Many people depend on their savings to provide income to meet their living expenses in retirement.
With low interest rates, retirees could be facing shortfalls in income. Most financial plans targeted savings to generate income based on historic interest rates, which were much higher than the rates available today are. The resulting shortfall between planned and actual income could be the catalyst for a new bull market in stocks — the kind that comes along once in a generation.
Federal Reserve data show that total household interest income has fallen to the same level seen in 2005, even as the amount of money held in savings has risen to record levels. High savings and low income could lead to difficult choices.
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Investors hold about $9 trillion in bank accounts and money market funds. The average rate on these accounts is about 0.5 percent. An investor with $100,000 in a savings account would earn only $500 a year in income. Most retirees had counted on significantly more income from their investments.
Data from the Investment Company Institute show that households currently have about half their investments in fixed income and half in equities. Portfolio reallocation to a more traditional 60 percent allocation to equities would drive more than a trillion dollars into stocks and push prices higher.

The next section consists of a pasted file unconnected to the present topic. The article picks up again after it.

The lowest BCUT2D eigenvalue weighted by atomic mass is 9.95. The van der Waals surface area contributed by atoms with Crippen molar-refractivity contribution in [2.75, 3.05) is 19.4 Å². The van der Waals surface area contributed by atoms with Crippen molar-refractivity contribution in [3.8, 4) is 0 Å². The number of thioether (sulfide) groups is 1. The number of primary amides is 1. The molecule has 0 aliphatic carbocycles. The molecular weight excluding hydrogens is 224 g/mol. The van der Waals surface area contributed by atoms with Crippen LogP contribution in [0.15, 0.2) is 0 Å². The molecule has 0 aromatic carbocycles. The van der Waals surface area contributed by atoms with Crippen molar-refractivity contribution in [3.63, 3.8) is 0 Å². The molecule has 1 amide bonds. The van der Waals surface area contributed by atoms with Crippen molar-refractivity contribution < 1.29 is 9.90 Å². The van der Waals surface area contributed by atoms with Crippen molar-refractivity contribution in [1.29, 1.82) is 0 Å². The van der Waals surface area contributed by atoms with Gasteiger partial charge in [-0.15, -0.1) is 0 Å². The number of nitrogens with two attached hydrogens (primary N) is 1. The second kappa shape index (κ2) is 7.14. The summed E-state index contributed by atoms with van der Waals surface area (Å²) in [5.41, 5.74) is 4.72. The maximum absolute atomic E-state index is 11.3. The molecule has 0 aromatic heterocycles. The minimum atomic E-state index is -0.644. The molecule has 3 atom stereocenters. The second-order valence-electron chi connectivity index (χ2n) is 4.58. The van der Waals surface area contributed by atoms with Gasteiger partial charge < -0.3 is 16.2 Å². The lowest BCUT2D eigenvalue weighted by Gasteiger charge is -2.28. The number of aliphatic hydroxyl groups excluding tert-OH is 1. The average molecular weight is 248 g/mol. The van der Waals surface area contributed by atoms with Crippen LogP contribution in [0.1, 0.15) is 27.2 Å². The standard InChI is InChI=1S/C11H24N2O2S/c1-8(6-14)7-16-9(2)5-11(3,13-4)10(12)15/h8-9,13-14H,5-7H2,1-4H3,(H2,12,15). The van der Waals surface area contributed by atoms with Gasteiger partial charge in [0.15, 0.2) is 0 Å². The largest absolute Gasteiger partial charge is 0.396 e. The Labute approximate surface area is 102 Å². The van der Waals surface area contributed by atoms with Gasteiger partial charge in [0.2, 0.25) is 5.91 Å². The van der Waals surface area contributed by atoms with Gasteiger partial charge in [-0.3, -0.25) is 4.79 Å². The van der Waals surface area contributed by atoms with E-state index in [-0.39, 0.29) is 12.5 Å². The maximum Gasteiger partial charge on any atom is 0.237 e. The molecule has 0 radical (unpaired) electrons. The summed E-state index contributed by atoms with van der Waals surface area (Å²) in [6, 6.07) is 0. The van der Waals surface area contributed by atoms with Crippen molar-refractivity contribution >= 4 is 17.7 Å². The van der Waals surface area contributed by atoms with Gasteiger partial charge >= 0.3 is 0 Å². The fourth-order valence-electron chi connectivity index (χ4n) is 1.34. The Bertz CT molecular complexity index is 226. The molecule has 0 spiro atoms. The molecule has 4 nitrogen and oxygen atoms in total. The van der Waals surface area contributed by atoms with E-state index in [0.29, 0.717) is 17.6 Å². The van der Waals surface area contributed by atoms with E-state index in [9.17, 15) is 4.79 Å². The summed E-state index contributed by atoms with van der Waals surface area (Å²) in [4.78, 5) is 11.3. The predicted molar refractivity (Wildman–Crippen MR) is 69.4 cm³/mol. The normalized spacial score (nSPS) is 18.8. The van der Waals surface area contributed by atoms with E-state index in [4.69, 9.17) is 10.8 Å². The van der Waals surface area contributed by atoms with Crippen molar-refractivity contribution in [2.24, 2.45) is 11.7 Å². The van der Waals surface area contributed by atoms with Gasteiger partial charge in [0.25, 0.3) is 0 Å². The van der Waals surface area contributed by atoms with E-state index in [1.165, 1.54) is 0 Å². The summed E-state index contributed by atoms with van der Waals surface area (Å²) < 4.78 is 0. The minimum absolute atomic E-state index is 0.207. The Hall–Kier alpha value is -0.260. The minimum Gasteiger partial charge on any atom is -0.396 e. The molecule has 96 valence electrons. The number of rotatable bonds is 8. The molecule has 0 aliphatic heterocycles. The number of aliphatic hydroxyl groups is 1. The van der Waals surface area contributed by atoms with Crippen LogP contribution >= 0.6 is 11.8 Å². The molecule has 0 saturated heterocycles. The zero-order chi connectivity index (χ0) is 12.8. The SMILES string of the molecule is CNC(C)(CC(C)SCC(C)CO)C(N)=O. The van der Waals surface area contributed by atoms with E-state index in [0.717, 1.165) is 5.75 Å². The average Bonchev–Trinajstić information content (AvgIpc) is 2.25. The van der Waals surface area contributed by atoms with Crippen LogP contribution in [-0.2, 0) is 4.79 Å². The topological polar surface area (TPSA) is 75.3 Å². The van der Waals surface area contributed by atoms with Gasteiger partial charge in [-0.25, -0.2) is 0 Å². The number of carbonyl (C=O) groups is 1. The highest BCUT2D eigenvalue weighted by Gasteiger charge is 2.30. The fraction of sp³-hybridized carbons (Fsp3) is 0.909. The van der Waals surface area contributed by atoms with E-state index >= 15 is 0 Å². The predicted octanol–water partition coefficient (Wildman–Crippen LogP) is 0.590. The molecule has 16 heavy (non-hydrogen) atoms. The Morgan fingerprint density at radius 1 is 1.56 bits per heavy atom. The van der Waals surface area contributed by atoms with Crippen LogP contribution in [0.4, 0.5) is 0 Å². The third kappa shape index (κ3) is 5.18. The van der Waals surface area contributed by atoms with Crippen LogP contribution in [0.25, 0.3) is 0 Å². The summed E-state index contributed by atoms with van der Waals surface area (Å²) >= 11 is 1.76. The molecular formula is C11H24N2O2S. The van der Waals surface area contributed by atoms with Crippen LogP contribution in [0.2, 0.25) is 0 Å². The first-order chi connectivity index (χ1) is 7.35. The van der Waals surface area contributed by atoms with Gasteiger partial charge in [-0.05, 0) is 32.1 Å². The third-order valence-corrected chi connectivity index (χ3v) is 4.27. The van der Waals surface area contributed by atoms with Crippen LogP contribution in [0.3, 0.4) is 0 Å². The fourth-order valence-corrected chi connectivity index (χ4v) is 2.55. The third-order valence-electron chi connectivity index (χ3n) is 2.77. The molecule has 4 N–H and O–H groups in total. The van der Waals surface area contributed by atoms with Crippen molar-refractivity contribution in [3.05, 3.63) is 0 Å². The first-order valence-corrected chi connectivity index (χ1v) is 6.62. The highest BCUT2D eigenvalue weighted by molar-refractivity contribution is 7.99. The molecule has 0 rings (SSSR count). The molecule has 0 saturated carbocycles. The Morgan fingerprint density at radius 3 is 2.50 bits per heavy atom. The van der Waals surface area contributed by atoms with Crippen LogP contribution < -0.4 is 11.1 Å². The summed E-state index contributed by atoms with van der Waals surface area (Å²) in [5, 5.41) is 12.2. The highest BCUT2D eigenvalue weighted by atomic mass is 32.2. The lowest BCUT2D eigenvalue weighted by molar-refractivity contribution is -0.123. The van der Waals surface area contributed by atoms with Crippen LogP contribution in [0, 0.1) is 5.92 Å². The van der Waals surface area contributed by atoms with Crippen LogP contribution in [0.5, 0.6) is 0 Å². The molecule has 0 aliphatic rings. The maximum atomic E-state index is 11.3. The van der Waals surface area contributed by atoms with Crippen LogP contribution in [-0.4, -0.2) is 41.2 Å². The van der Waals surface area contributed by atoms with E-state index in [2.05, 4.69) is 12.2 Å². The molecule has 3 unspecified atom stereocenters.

This reallocation of more than $1.1 trillion could provide the cash to fuel a once-in-a-generation bull market in stocks. It would also allow investors to double or triple their income with dividend-paying stocks.
Retirement is lasting longer and longer, with the typical retiree needing income for 21 years. At 0.5 percent interest, retirees will be forced to explore options for generating income. Stocks now make more sense for retirees who have time horizons measured in decades and the greatest risk they face might be the risk of outliving their assets.
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